Cedar Rapids Gazette, June 22, 1974, Page 7

Cedar Rapids Gazette

June 22, 1974

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Issue date: Saturday, June 22, 1974

Pages available: 28

Previous edition: Friday, June 21, 1974

Next edition: Sunday, June 23, 1974

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Publication name: Cedar Rapids Gazette

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All text in the Cedar Rapids Gazette June 22, 1974, Page 7.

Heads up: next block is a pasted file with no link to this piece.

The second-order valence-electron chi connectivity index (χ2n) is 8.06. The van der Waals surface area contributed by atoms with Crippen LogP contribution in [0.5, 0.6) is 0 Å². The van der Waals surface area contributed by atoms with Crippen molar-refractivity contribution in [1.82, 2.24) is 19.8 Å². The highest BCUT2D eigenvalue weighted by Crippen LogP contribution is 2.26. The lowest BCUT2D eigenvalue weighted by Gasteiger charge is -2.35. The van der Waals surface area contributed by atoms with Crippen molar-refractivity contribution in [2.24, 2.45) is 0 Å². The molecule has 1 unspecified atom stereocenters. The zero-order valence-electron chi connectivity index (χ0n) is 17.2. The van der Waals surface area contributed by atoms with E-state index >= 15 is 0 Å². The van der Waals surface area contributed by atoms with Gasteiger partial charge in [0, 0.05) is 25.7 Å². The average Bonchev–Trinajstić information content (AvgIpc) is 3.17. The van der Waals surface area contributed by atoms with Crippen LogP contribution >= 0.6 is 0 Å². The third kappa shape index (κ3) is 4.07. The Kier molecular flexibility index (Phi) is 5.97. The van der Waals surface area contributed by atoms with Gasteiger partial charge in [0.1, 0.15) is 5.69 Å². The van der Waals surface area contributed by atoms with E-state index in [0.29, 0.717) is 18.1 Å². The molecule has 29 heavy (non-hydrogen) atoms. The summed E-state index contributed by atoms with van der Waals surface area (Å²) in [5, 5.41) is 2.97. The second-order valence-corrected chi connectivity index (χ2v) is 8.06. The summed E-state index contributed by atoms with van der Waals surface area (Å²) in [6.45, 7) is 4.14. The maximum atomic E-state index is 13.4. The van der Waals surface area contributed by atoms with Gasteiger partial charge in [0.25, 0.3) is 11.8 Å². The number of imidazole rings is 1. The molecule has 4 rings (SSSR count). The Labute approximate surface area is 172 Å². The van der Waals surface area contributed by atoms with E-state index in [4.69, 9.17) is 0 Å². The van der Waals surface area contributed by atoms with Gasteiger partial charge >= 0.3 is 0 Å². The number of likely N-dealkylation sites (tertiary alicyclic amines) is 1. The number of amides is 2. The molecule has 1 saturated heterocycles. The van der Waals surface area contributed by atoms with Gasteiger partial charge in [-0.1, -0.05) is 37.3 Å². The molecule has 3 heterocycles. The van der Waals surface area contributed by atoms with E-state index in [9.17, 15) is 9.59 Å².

Cedar Rapids Gazette (Newspaper) - June 22, 1974, Cedar Rapids, Iowa fcfcfor Editorial Page Endorsemenfs distorted Demo inquisitors fumble, Nixon covers THR LEAD editorial in this space on Sunday. June 9. iiuvaikVi! !ht' Iliiitigiit iiui! Kdward of Iowa's First district faces a conflict-of- interest problem in sitting in judgment (as a member of the house judiciary committee) on the Watergate-affair involvement of three dairy cooperatives after having accepted an SI dairy interests contribution for his own campaign in 1972. Among the strange rebuttals which have surfaced since then was a passionate editorial in the Burlington Hawk Kye over the signature of Publisher .lohii Mc- ronnally. The rhetoric included many colorful phrases such as: "thunders the Cedar Rapids "newspapers fran- tically repenting their sits of 'Tl" "calling a rag a rag." "hortatory homily." "grand array of illogic" and "funnier flight of fancy." Let them stand. What needs an answer just to keep the record straight is this embellishment on the Mezvinsky matter as reviewed by the Hawk Eye: The poor Cedar Rapids Gazette. It is as wrong mm as it was in 1972 when it told us all should he re-elected Doesn't all The Ga- zette's outrage sound suspiciously like its own way of overcompensating for having so warmly supported Nix- on, milk money and all? The real shame has nothing to do with Mezvinsky or money. It is the pious hypocrisy of Eastern Iowa's biggest newspaper, lecturing a congressman about morality when it helped foist Richard Nixon on its readers two years ago. even though it had in hand plenty of reason to know better but put its corporate interests ahead of its political judgment. In these key excerpts from The Gazette's presidential endorse- ment editorial of Oct. 15. 1972, the reader is invited to judge for himself how warm a foisting took place: If the perfect, pure, incomparably wise, inspiring, trustworthy, hand- some, lovable, strong father-figure candidate for President has ever come before the voters of America, it would be interesting to hear who he is. Not even Lincoln, far in retro- spect, approaches that ideal. This year, once again, the A-l. great, heroic candidate has not ap- peared among us. In what for all practical purposes is the usual two- party contest, we will have to choose instead between a pair of sub-divine figures, Richard Nixon and George S. McGovern. (Unless, as seems to be the urge of more Americans than normal this time, one skips the White House problem altogether and applies all leverage to the ballot's lesser (The editorial enumerated several People's forum Sign blight To the Editor Since Mark .layne (Forum, June 8) has raised the issue of sight pollution via campaign yard signs, let me commonl on another form (if the same disease: Real- tor yard signs The practical need for a sign advertis- ing a residential property "for sale" can be appreciated as a service to the buying public as well as the seller. However, after the property has been sold, il ap- pears to be the practice of must real es- tate companies to slap n "sold" sticker on the original sign nr. worse yet. erect a second sign proclaiming Hie house Those which I have observed been left in place until the new owner moves in, sometimes a period of weeks or even months. I recall a recent summer when several houses nil our block were in various stages of changing ownership. With iiie proliferation of "for sale" and "sold" signs, the street took on some nf the garishnoss of the All-Iowa fair midway. In one instance, the house was sold before a "for sale" sign could be creeled, hut a sign wen! up and slayed in place for several weeks. Naturally against that background, according to Ihe recent pulls, wlu'll people face the judging nf one im- perfect candidate against .mother Ihev go tn 1 for Richard Nixon on tin1 quesiiun ill personal Irust anil confidence in handling dunes (Harris Suney. till percent to percent. Oct. Kssenualh by ihat crikTion, we lender Mr. Nivii! The endorsomem for to his second lenn Nov 7. For the sake of the factual record, ton. it is fair to point out that 15 other Iowa dailies (ac- cording to Kditnr Publisher magazine's "final" count) car- ried Nixon endorsements. The papers included: the Ames Trib- une, Atlantic News-Telegraph, Clinton News, Carroll Times- Herald, Centerville lowegian. Davenport Times-Democrat, DCS Moines Register, Fail-field Ledg- er, Marshalltown Times-Repub- lican, Oelwein Register, Ot- ttimwa Courier, Perry Spencer Reporter, Vinton Valley Times and Freeman Journal. Webster City Only the Burlington Hawk Eye and the Shenandoah Sentinel ap- peared on the list of McGovern endorsers. As for allegations that "corp- orate interests" overruled "po- litical judgment" in the fall of '72, that surprises and perplexes us no end. The Hawk Eye owes its readers, and the rest of us accused of prostitution, an im- passioned, logic-laden explan- ation as to how that went. Skeletal story ONLY THE bare bones surfaced on the Associated Press wire the other day when the federal government yanked the road funding rug from under Nebraska: Federal Highway Ad- ministrator Norbert Tiemann said the funding cutoff resued from the state's failure to remove 42 illegally-posted tourist signs along interstate 80. What the wire service might have added, to heighten reader interest, is that Tiemann used to be governor of Nebraska; doesn't it take a record quantity of grit to turn against the old diggings Another way to flesh out the fund-cutoff story would have been to explain where in that tabular expanse on Iowa's windward side are there enough tourist spots to rate the posting of 42 signs. Until a colleague mentioned the estima- ble Pioneer Village at Minden, the consensus here was that all the tourist wonderland sites out Nebraska-way are found in Colorado. Uo real estate companies believe thai Cedar Rapids residents are nol bright enough to figure out that a properly is no longer for sale if the "for sale" sign has been removed? I doubt it. At this poinl the sign no longer serves Ihe public bill simply provides promotion fur the real estate company involved. I am not aware of any older Cedar Rapids business which uses front lawns of private citizens for advertising pur- poses. And I see no reason why real es- tate firms should be allowed to offend the eyes of the public any longer than neces- sary to get (heir jobs done. Mrs. William .1. Huffy Meadowlark lane NW Bird-killers To Ihe Kdilor: With sunflower seeds al over 'ff. cents per pound (I have spool Will 4.'! on bird food since November I, H's too ex- pensive to feed the fine birds we have n; our neighborhood only lo have big cats come to our home lo catch and eat them almost everyday. We chase one or Iwo off our property daily. Lei's gel an ordinance making people control Ihcir pels, especially cats lhal like cardinals. c. C. Birr 11211 Koresl drive SM By Rowland Evans ond Robert Novok WASHINGTON on the bouse juiliciarv coiimiiilfc. help- mi; io lilt- tide .010 give the momentum lo President Nixon, was applied luM week hv independent actions of the justice department and a federal uidge (In Wednesday morning (June a exercised Depuiv Virn Lawrence Silbcniiao placed an angry telephone call to John Hoar, majority counsel for the impeachment proceed- ings. Silberiiuin bluntly informed Hoar thai Ihe justice department and the FBI were red hoi about leaks from the com- mittee They simph could not tolerate FBI reports appearing on the front page ol morning's Washington Post. About the same time, minority counsel Albert Jcnner had a lower-keyed conver- sation with federal Judge Gerhard licsell Asked by Jonnei for private comment on Ihe conmnltee possibly go- nig into open session. Gesell said no. If committee proceedings went public, the judge warned, he would not be able lo empanel a jury ill Ihe Kllsberg burglary trial of John 11. Khrlicliman and others. Hep. Peter liodino of New Jersey, the committee chairman, quickly responded lo Silberntan's warning by pleading wiih fellow Democratic committee members al a caucus ihat afternoon to summon a little self-restraint in maintaining con- fidential information. Rul with jury selection for the Kllsberg burglary trial to begin June 2li, (lesell's admonition could keep the proceedings closed until well into July. Thus, a squeeze has been applied lo the committee, dropping morale of the Democratic majority to its lowest ebb since Doar took over last Dec. 211 to bring order out of chaos. While not sufficiently disciplined to prevent leaks, the com- mittee cannol go into the open sessions that would avoid the need for discipline. Coupled with resurgent Nixonian regularity among the committee's 'Y-y-yes, I'm the one who reported a leak' Republicans, the initiative has moved from the impeachment investigators lo Ihe President's defense. The 38-mcmbcr judiciary committee is belatedly follow- ing the course predicted months ago by senior White House aides: polarization along parly lines and disintegration among the 21 Democrats. Signifying incipient disintegration is the first substantial criticism among committee Democrats of the Rodino- Doar leadership. The complaint is twofold: First, in retrospect, the com- mittee should have in open session, closing the doors only for specific con- fidential points; second, Doar should have conducted the inquiry much more rapidly, oven al .the sacrifice of thoroughness. Thus, there is substantial unease among committee Democrats over indefinite continuation of closed-door sessions wilh the July la large! date for a committee vole on impeachment slipping into August. Senior Democrats on Ihe committee are urging Rodino to hold to July 15. House majority leader Thomas P. O'Neill of Massachusetts is privately exasperat- ed with the delay. Whereas Doar was a hero lo house Democrats a month mail) now i-rmnMi' Ilial over-preparation of cases was Ins weakness as Ihe justice department's ciul rights chief in Ihe But most disruptive liaic been the coiimiitlee's leaks. Democrats privately suspect two anti-Nixon fire-eaters, Heps Holier! Drilian of Massachusetts and Jerome Waldie of California, ol disas trolls wholesale leaks. The worst blow lo Ihe eoinmillce's self-respect came from Hep- Joshua Lll- berg. no fire-eater but a Philadelphia Democratic machine politician best known for camion. II was Kilhcrg who made the co litlee Secretary of State Henry Kissinger's persecutor by racing from a closed session with a garbled version "f Ihe wiretap affair. "It was mindless, absolutely a Democratic member "Kilherg never says anything, bill Ihis lime lie saw a lop secret document and began talking before digesting il." Thai aberration partially justifies the prediction by hard-liners at Ihe While House lhal judiciary committee Democrats ultimately would help Mr. Nixon through their excesses. The President's men now want to keep them on Ihe defensive. They may accuse judiciary commiltee Democrats of ob- structing justice by defaming and de- stroying the public images of Watergate defendants, precisely the felony lo which Charles Colson pled guilty in regard to Daniel Kllsberg. Divided and demoralized about tactics and procedures, the committee's Democrats now look elsewhere for a revival of impeachment momentum. With good reason. I hey believe a supreme court decision ordering Mr. Nixon to obey the special prosecutor's subpoenas could force the President back on the defense by mid-July. For now. however, he has his congressional inquisitors al bay. Fiddling while voters bum 'Congress runs comedy relief into By Jack Anderson WASHINGTON Throughout the senate side of the Capitol, the three-bell alarm clamored urgently, summoning senators to Ihe Chamber. In- to the great oval, its antique desks arranged in a graceful arc, they shuffled. After answering to their names, some barged off again with the harried looks of men having more important duties. Others lingered on, waiting for the debate to begin. Many profound issues cried for senate attention: impeachment, detente, infla- tion. Ihe energy crisis. The two opposing senators shifted ner- vously mi their feet as they braced for another lest in the world's foremost forensic arena. There was Sen. .John Tower sandy-faced, his short, husky stature giving him the appearance of a larger man standing in a well. A few- desks away was Sen. Barry Goldwater a look of stern amiability upon his familiar face. From the throne-like leather chair behind the marble rostrum, the presid- ing senator inlonerf: "The senator from Arizona is recognized." For the next several minutes. Gnldwater and Tower solemnly debated the merits of Arixona vs. Texas chili beans. They agreed to settle their differences in the way of the West, with a chili cook-off. The scene was not at all uncommon. With the government in crisis, the people's elected representatives often pre-empt the floors of congress to em- bark upon excursions into triviality. Most of the time, it is (rue, they are engrossed in weightier matters, and perhaps a little comic relief should be welcome. But day after flay, they pause Ironi (he momentous problems of our times lo honor the winner of a local talent contest or to proclaim Future Hoiiieniakers of America week. They fiddle while the burn. I'ongress shll hasn'l completed its work on campaign reforms, which would help clean up politics and prevent fiilure from happening emigres-, is also dawdling over reorganizational reforms, which would put its own houses in order. Yet the members found time for such antics as these: On a mad March morning, Ihe house devoted almost ils entire morning ses- sion to thunderous oratory over Actress Jane Fonda's request for the use of a house hearing room. No less than 25 congressmen, with a great exercising of lungs, joined in the polemics. Others who missed the chance to declaim kept the debate going for two more days. Vet the issue was altogether moot, for the actress already had conducted her seminar in the hearing room several weeks earlier. The day after May day. Rep. Ed Derwinski (R-I11.) solemnly rose to his feet to commemorate Constitution day in Poland. Not to be outdone in their fealty to their Polish constituents, a score or more congressmen scrambled like spawning salmon for the house microphones to add their praise of Poland. It is part of the daily routine for members to wish one another a happy Land use shoofdown birthday, to congratulate one another on a new honor or. for no apparent reason at all, to adorn one another, with complimentary verbiage during public sessions. No issue before the congress, no matter how urgent, is permitted to interfere with the political backslapping and backscratching. Accolades are also bestowed, willy- nilly, upon random constituents. Sen. ,1. Glenn Beall, jr., (R-Mtl.) interrupted the senate proceedings, for example, to in- form his colleagues glowingly that his high school coach was retiring. Rep. Mendel Davis brought to the attention of the house some essays writ- ten by school children back home. And a friend of ours, Rep. Claude Pepper (D- Fla.) provided the house with a splendid account of what occurred at a luncheon we helped sponsor. Jack Anderson But collectively, congress remains hopelessly cumbersome. The seniority system holds back the brightest young men, whose leadership is needed in this swift-moving lime. The old men who run congress, honorably though they may have served in the past, are placing an intolerable brake on the law-making machinery of the national government, already in desperate need of overhaul. The droning, out-of-context oratory on Never has Ihe need of reforms been the senate and house floors, of course, more urgent. But the members of isn't always a true reflection of the real congress appear to be more interested in workings of congress. Individually, the chili beans, .lane Fonda and school average congressman puts in a Hi-hour children's essays, workday. He usually gives constituents COnSCientiOUS service. United feature Svndicnlc not do 'best they can'? I con; lo belong lo o club Idol (jccopli likii mo m momben. Marx By James J. Kilpatrick WASHINGTON The house (if representatives last week killed the long pending land use bill. The action triggered an explosion of angry charges and recriminations, but the vote was a pretty fair manifestation of representa- tive government in action. We can learn something from it. The bill would have authorised up lo SSItl) million over an eight-year period in federal grants to Ihe slates. The grants would have been used by participating stales to develop land use plans accord- ing to federal guidelines. The idea was to promote the1 conservation of watersheds, wetlands, scenic and historical areas, and areas of particular environmental importance By its rejection of Ihe bill, in Ihe view of Ihe Washington I'osl. the house deall a "low blow lo !he land." The newspaper said the house had voled for exploitation and destruction. II was an irresponsible performance, bolh disheartening and discouraging, the work ol a coalition of "the profiteers, the priinilivos and Ihe President." "Willionl any national program." said Ihe I'osl, "Hie various stales and locali- ties will be li'fl lo deal gniwlh, speculation and suburban sprawl as best thev can The absence of coherent land use planning policies docs nol mean Ihe absence of regulalion; instead, il means continuing Ihe proscnl langlc of fragmeiiled, often confiicling federal, stale and local laws, which have already cos! so much in hligalioii. uncertainly and ugliness." James Kilpatrick The editorial offers a textbook example of conlemporary liberalism. It dues not occur lo the Post that Ihe house.members who voted against the bill might have been motivated by honest convictions and well-founded doubts. The only explanation thai occurs lo the Post is thai profiteers and primitives were irresponsibly determined lo pursue their policies of exploitation. The un- derlying assumption of the editorial is thai federal regulation is bound lo be belter than slate and local regulation. Without federal grants and federal guidelines, the slates and localities will have lo gel along "as best they can." To which the eonsorv alivo replies: Whal is sn wrong aboul IbaC' Where is Ihe evidence lo prove thai federal iiMilonmly is inlioronlly holler than stale diversity'' The bill thai died lasl week wasn'l killed by some wicked coalition Thai bill died ol disenchantment. Whal has the federal government clone lalcly lo inspire confidence in Ms superior wisdom'' When one looks al Ihose areas of unchallenged national responsibility, the record is nol impres- sive. The White House is stained by corruption. The congress cannot pass even a modest budget reform act. The defense establishment provides a shocking exhibition of cost overruns. The Postal Service cannol deliver the mail. Anitrak cannot run its trains on lime. The District of Columbia offers a beau- tiful example, does it not, of federal authorily in action: dirty uir, polluted rivers and crimo-ridden streets. The people, il occurs lo me, are jus- tifiably skeptical of further federal guidelines. They have had a bellyful such guidelines. Under federal guidance racial tensions in the schools have not been diminished bill increased Because of federal guidelines the Fn- virnmnental Protection Agency rapidly is losing public support. The people have sound reason lo believe thai a lillle federal control soon is followed bv larger federal control. II is true thai lasl week's land s'r 'I "f Hie pimiiive sane- proposed, but experience has Hie people to beware of enterine ce a prog, an, bad become I'Mtcl "lone, "asbcsl i" "ingress ought lo leave ;